It is my pleasure to welcome Dr. Kris Acheson-Clair, director of Purdue University's CILMAR (Center for Intercultural Learning, Mentorship, Assessment and Research). as our guest blogger this month!
The tremendous depth and breadth of the resources available now in the Intercultural Learning Hub or HubICL (hub-ick-el) is turning out to be a double-edged sword. To be sure, this science gateway is achieving my vision of a one-stop-shop for interculturalists with its digital toolbox, research repository, group collaboration space, and the new professional development zone. At the same time, the sheer amount of information now housed in the HubICL can be overwhelming. Searching the toolbox with its 850+ activities and assessments, for example, can feel a little like Googling a term and getting back thousands of hits. Where do you even start?
Certainly, there is a time and place (and a personality?) for the joy of wandering through the HubICL to see what pops up as interesting. But, in the lives of most busy professionals, I think a more practical solution is to develop solid strategic search habits. We have to teach ourselves to search smarter if we want queries to return to us more precisely what we are looking for, rather than anything remotely related to a key term. So, in this blog, I’m going to offer three strategies for searching smarter that I hope HubICL users will find useful:
Leveraging search parameters: Let’s start with the toolbox, since that is the richest and most popular area of the HubICL. As a mentor for intercultural, equity and inclusion, and/or global learning, if you are looking for resources in the toolbox, you might have gravitated naturally towards the Toolbox search bar at the top, typing in a word or phrase to see what comes up. (See the image below.) Not a bad place to begin, but it may be too limited because it will only return toolbox entries with that language in the actual title of the tool. For example, if I type in “openness,” the search returns only three entries, all of them assessments. My search is too narrow to be useful.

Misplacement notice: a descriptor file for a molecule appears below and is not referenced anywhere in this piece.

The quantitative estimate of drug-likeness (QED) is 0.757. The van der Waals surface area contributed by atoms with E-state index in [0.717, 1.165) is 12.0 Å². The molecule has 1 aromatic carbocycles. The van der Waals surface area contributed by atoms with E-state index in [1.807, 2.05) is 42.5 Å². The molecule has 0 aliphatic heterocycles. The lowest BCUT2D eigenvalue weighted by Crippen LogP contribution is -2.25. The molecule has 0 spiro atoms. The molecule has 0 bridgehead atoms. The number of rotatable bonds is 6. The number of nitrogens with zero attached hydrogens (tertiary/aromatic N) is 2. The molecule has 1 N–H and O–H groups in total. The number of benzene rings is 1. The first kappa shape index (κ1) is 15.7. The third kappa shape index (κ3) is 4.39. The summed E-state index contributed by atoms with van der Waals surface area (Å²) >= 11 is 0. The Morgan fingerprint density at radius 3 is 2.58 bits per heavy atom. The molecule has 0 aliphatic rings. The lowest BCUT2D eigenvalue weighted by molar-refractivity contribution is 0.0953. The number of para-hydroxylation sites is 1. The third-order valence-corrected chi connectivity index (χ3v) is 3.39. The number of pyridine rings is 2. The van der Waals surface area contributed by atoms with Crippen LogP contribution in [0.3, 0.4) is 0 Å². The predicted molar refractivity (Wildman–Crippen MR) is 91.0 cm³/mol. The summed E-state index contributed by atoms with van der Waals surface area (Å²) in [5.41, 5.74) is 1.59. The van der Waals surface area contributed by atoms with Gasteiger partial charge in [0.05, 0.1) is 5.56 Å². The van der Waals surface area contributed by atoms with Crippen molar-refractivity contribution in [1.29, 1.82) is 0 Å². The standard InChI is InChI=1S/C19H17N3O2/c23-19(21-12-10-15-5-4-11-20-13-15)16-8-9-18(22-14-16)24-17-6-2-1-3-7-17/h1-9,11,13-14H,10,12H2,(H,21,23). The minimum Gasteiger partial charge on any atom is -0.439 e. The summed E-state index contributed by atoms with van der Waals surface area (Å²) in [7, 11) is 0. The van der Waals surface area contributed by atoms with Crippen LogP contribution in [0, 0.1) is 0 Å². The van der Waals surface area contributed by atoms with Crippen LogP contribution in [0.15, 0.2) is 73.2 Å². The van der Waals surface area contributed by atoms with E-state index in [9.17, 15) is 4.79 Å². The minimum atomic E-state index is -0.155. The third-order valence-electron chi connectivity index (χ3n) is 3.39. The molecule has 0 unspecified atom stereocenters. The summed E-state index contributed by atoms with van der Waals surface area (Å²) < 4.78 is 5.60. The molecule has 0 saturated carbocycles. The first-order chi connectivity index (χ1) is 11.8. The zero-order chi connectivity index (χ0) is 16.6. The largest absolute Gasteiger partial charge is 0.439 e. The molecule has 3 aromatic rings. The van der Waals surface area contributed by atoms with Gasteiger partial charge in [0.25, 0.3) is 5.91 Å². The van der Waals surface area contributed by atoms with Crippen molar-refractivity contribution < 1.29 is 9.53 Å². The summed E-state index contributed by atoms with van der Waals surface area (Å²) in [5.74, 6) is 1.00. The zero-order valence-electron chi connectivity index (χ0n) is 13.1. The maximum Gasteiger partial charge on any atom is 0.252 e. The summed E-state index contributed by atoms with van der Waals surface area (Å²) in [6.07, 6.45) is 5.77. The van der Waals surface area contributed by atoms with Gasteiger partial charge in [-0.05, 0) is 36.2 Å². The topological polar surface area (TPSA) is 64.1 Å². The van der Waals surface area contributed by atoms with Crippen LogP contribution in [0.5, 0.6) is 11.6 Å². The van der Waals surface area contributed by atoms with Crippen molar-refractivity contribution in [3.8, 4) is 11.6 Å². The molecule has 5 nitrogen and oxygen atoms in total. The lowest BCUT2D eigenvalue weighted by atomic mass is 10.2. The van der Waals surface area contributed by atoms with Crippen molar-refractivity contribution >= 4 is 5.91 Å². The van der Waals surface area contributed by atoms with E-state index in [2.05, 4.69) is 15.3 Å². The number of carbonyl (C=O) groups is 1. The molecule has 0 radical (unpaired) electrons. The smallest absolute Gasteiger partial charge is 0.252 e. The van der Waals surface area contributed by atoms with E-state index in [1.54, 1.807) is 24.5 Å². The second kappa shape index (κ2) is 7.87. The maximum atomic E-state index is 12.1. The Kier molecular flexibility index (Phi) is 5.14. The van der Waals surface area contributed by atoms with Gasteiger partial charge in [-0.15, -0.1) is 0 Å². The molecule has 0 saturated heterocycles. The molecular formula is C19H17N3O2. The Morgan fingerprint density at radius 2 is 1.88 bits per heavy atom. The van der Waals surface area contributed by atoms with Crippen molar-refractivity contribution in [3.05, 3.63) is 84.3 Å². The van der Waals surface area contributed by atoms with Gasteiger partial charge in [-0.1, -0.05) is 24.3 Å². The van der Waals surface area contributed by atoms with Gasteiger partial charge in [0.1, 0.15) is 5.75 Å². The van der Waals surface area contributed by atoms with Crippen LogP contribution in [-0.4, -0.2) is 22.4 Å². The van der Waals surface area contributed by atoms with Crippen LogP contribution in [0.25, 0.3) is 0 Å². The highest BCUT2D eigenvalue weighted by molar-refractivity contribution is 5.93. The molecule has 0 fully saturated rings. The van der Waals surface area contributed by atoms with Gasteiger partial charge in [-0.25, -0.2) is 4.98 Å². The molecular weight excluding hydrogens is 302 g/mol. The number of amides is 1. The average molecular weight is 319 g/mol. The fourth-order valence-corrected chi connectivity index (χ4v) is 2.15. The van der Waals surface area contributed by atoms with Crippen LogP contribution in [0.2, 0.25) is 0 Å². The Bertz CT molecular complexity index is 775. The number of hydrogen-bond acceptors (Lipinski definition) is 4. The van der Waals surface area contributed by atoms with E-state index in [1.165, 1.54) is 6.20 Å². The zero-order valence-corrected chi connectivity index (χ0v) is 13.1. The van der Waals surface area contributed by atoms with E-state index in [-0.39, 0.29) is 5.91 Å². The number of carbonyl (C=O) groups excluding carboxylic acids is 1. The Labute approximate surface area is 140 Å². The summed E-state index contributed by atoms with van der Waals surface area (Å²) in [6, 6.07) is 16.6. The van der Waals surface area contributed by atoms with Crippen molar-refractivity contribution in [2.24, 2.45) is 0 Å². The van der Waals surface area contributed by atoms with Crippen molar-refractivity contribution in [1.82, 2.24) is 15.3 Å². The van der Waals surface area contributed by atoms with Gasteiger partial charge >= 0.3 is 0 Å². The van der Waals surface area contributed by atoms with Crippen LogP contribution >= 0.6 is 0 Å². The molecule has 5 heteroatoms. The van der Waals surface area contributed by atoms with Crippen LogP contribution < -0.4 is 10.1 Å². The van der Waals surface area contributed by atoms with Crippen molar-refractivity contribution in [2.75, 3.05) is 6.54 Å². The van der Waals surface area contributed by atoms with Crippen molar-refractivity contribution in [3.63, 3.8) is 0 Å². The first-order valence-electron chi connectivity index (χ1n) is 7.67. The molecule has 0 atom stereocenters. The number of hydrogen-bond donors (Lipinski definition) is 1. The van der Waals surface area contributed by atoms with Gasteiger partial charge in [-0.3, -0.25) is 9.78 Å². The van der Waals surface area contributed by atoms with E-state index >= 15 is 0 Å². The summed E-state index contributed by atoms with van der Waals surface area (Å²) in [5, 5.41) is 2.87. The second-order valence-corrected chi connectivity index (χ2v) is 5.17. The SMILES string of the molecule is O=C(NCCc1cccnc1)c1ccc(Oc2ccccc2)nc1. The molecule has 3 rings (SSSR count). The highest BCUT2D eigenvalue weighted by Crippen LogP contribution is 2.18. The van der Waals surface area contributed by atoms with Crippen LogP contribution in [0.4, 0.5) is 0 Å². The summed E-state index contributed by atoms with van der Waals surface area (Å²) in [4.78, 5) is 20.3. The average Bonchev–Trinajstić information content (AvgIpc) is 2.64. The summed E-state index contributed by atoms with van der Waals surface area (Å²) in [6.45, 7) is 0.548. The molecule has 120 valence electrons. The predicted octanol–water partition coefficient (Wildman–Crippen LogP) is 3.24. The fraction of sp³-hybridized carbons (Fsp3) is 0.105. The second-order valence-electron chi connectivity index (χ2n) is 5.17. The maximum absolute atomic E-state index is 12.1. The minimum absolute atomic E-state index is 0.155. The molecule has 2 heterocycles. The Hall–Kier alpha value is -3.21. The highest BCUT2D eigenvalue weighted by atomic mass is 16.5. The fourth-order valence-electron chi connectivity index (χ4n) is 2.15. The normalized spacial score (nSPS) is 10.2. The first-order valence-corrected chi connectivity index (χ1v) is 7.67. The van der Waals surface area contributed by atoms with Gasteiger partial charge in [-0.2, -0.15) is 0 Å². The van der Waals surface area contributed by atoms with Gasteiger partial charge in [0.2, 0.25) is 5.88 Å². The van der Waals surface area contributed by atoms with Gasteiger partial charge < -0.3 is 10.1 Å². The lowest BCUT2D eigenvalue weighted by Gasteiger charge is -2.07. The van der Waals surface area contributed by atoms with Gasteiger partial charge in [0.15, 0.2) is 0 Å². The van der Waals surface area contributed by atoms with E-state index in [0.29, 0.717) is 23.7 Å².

On the other hand, if I go to the left-hand search bar and check the box next to the learning outcome Openness, the search returns 341 hits, way too many to actually comb through. (See the image below.)
The trick is using search parameters wisely to find a happy balance. Let’s say I don’t want to spend any money, and what I really want is an experiential activity to engage learners. Choosing those options in the left hand menu narrows results down to 167. Still probably too many to be useful. Next I encourage you to think about your learning context: How long do you have? (enter time min and max) Do you want to use small groups? (select a subgroup size) Will you be face-to-face or online, or have environmental constraints on people moving around (in the latter two cases, answer “No” to Kinesthetic). Now, with those parameters set, my search for activities related to openness just returned a much more manageable list of 14 tools. (See the image to the left.)
Focusing on open access resources: I have heard several HubICL users express recently that it can be frustrating to find a tool that seems a good fit for their purposes only to discover that, while the activity or assessment is curated as an entry in the HubICL toolbox, due to copyright restrictions there are no downloads of actual materials available. It is the same feeling researchers and students get when they find an article relevant to their work listed in a library database or Google scholar but see that it is not open access. Fear not – the HubICL has a solution! Just as in a library search you can usually check a box for “online access” or “pdf available”, and just as you can see pdf download hyperlinks out to the right in Google Scholar, HubICL toolbox entries with rich curation of materials are marked for your convenience. Just look for the purple book icon next to tools in the list. Each of these has free downloadable lesson plans and often accompanying slides, handouts, and other materials as well.
Making the most of the tag function: Finally, I want to note the convenience of searching via tags, which are great not only because they connect related tools, but also because they connect tools to other areas of the HubICL. In other words, tag searches are global and will return content in publications, collections, etc. Let’s say in my previous search I click on one of the entries that has the book icon: Language Envelopes. It looks interesting but I don’t really have the time to put together the materials it requires. I could look under the Related Tools tab for other ideas – I see two additional activities that have Language in the title and feature a book icon. (See the image below.)
But I could also take a look at the tags listed at the top of the tool description. “Preparationforstudyabroad” catches my eye, since that is precisely what I am trying to do in this case. When I click on that tag… Wow! There are 119 other resources throughout the HubICL with that tag. And, I can narrow that number down further by adding a tag. If I type in my chosen learning outcome of “openness” along with “preparationforstudyabroad” in the tag search, I now have 23 results to explore. (See the image below.)
There is a big change coming soon to the HubICL. Soon, users won’t need to log in to the HubICL to access any of the main areas unless they are contributing in some way. In other words, you can download all day long without a free membership, but when you want to create a collection, curate a tool, publish a presentation, or in any other way add content to the site, that’s when logging in is enforced (for accountability and quality control). As more and more new users engage with the HubICL, I hope that these simple but effective search tips help folks make the most of this science gateway.